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Off-Broadway Reviews

Read the latest New York Off Broadway reviews on New York Theatre Guide. Discover more information on Off Broadway shows in New York City and beyond. New York Theatre Guide employs multiple critics to ensure a diversity of opinion about Off Broadway shows currently playing. Learn more about recent and past Off Broadway show reviews from New York Theatre Guide. Visit the Broadway page to read Broadway theatre reviews.

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  • "Five hundred, twenty-five thousand, six hundred minutes..." The immediately recognizable "Seasons of Love" appropriately kicks off Without You, the theatrical memoir of Anthony Rapp, who originated the lead role of Mark in Jonathan Larson's groundbreaking rock musical Rent. To Rapp's credit, he makes what could be a painfully cliche opening feel genuine, as though the song was written only yesterday. It's a freshness that only an original Rent star could give a 30-year-old tune. That's also the...

  • A collection of blackboards, some covered with artwork and others with words like “persona,” is a clue that school is in session. The teacher turns out to be the class clown. That instructor is standup comedian Colin Quinn. His presentation is Small Talk, a fun, brief, and minor addition to his roster of compact observational monologues. The ex-Saturday Night Live “Weekend Update” anchor’s past solo stage pieces have covered global studies in Long Story Short, our polarized nation in Red State...

  • We all know comedy equals tragedy plus time. But how much time? It varies. To deal with losing his beloved boyfriend suddenly to Covid-19, New York comedian Sam Morrison churned his anguish into grist for stand-up. The result is Sugar Daddy, his cleverly constructed tell-all – or thereabouts – that is punchy and poignant, despite some rough stretches. Grief isn’t neat and tidy. The same goes for this show that has landed off Broadway following a run at the 2022 Edinburgh Fringe Festival. Think...

  • Does anyone still pinky swear? While watching the often stirring Merrily We Roll Along led by Jonathan Groff, Daniel Radcliffe, and Lindsay Mendez, that question keeps popping up. It has each time I’ve seen the show on stage – and this version makes four since 1994. In 1981, this Stephen Sondheim musical started out as a dud, but it also introduced some of the composer/lyricist’s most enduring songs — “Not a Day Goes By” and “Good Thing Going” among them. The three stars' repeated interlocking...

  • A Christian church, however progressive, is perhaps one of the most antithetical places to have a sexual awakening. That, or to have a fall from grace. But in Julia May Jonas's Your Own Personal Exegesis, both happen on a collision course at Redacted] Church in [Redacted], New Jersey. A lot of things are redacted in Exegesis besides the church's name — the last names of every character, for one, in the church bulletin we're provided alongside the show's regular program. It's the first indication...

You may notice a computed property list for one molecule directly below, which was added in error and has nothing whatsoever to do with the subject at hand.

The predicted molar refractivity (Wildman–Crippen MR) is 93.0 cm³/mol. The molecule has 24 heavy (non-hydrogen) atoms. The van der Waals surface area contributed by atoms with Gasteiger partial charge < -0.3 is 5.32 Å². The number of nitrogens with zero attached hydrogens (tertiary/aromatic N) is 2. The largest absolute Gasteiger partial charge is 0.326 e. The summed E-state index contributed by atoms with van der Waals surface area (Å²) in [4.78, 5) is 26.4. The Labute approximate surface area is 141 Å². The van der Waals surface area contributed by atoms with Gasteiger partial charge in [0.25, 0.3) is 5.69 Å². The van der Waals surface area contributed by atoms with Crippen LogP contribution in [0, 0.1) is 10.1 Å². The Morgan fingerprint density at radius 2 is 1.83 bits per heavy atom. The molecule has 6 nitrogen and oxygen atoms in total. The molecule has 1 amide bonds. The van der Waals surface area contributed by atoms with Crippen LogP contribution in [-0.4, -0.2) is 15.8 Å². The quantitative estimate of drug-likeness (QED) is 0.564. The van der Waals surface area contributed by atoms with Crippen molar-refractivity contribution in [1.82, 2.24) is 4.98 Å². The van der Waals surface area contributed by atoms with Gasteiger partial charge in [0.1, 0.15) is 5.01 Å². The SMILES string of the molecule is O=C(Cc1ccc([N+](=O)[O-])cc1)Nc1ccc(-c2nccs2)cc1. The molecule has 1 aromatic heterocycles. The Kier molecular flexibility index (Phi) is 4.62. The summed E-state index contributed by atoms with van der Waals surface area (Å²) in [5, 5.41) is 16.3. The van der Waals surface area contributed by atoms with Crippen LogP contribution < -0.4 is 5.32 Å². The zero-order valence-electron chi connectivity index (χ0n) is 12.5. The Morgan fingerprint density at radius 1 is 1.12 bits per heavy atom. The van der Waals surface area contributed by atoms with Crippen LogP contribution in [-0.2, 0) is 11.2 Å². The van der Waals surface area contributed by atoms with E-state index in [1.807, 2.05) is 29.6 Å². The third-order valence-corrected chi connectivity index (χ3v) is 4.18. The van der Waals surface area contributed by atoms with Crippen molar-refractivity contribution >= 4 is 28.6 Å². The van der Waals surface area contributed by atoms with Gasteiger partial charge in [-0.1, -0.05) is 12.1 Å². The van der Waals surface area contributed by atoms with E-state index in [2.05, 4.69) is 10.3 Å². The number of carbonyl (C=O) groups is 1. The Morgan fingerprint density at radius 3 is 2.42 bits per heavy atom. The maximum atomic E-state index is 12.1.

• As you settle in at Lloyd Suh’s The Far Country, you’ll see a figure seated on stage. Facing away from the audience and still as a statue, he’s been perched there since the audience was allowed in. He sits. And sits. And sits. This staging suggests detention and waiting figure prominently in this intriguing yet sometimes elusive drama about people from Taishan, China, whose lives intertwine to form a family. In 1909 San Francisco, stone-faced officials grill Gee (Jinn S. Kim, the pre-show...

  • I, for one, would love all classic plays to be irreverently recapped by Deirdre O'Connell as Becky Nurse, the heroine of Sarah Ruhl's latest play at Lincoln Center Theater. Becky, a guide at a Salem, Massachusetts witch museum, might not like that quite as much. After regaling a high school tour group (read: the audience) with her take on The Crucible in Becky Nurse of Salem's spellbinding opening scene, she's seen lamenting to the bartender Bob (Bernard White) that she hates her job. As luck...

  • David Cale's new one-woman thriller, Sandra, promises a globetrotting (well, from the U.S. to Mexico) mystery that lures its title character into ever-increasing danger. On paper, that's true. But this Vineyard Theatre production, while it might make an absorbing novel, doesn't quite thrill as theatre, feeling less like a journey through choppy waters and more like a steady cruise. The play opens with Sandra (Marjan Neshat) relaying a conversation with Ethan, her best friend, in which he says:...

  • To get right to the point: Harrison David Rivers's the bandaged place has no cuts or holes that need bandaging up. Every plot point, every character, every moment in this nearly perfect new play, presented by Roundabout Underground, has been stitched together perfectly. It will make your heart bleed in many different ways; it is a thoughtful and excellent meditation on the long and winding road to healing. The story centers on a dancer named Jonah, who just got out of a physically and...

  • Downstate, the thoughtful and thorny drama by Bruce Norris, author of the Tony- and Pulitzer-winning Clybourne Park, is built on a plot structure as conventional as can be. A knock on the door and the arrival of an outsider turns the delicately, if not precariously, balanced world on the other side of the threshold upside down. But who comes knocking and who’s inside the door is anything but run-of-the-mill in this skillfully acted Playwrights Horizons presentation directed by Pam MacKinnon....

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